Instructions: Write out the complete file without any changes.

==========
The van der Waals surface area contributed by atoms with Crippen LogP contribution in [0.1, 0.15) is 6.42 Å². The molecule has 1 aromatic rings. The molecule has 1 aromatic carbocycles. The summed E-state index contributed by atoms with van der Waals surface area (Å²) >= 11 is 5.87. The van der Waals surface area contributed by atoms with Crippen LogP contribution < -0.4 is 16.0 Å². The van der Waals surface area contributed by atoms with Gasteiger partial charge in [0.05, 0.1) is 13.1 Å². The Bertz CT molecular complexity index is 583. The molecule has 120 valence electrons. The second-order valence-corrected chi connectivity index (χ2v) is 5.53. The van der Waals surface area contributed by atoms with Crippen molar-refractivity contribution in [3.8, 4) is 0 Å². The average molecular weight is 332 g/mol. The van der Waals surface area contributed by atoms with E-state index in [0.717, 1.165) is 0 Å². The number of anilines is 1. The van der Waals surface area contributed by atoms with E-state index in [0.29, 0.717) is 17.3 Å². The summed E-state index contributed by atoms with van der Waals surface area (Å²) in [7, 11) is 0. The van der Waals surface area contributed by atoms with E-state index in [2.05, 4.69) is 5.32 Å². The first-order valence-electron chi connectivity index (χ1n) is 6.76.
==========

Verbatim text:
The van der Waals surface area contributed by atoms with Crippen LogP contribution in [0.1, 0.15) is 6.42 Å². The molecule has 1 aromatic rings. The molecule has 1 aromatic carbocycles. The summed E-state index contributed by atoms with van der Waals surface area (Å²) >= 11 is 5.87. The van der Waals surface area contributed by atoms with Crippen LogP contribution < -0.4 is 16.0 Å². The van der Waals surface area contributed by atoms with Gasteiger partial charge in [0.05, 0.1) is 13.1 Å². The Bertz CT molecular complexity index is 583. The molecule has 120 valence electrons. The second-order valence-corrected chi connectivity index (χ2v) is 5.53. The van der Waals surface area contributed by atoms with Crippen molar-refractivity contribution in [3.8, 4) is 0 Å². The average molecular weight is 332 g/mol. The van der Waals surface area contributed by atoms with E-state index in [0.717, 1.165) is 0 Å². The number of anilines is 1. The van der Waals surface area contributed by atoms with E-state index in [0.29, 0.717) is 17.3 Å². The summed E-state index contributed by atoms with van der Waals surface area (Å²) in [7, 11) is 0. The van der Waals surface area contributed by atoms with E-state index in [2.05, 4.69) is 5.32 Å². The first-order valence-electron chi connectivity index (χ1n) is 6.76.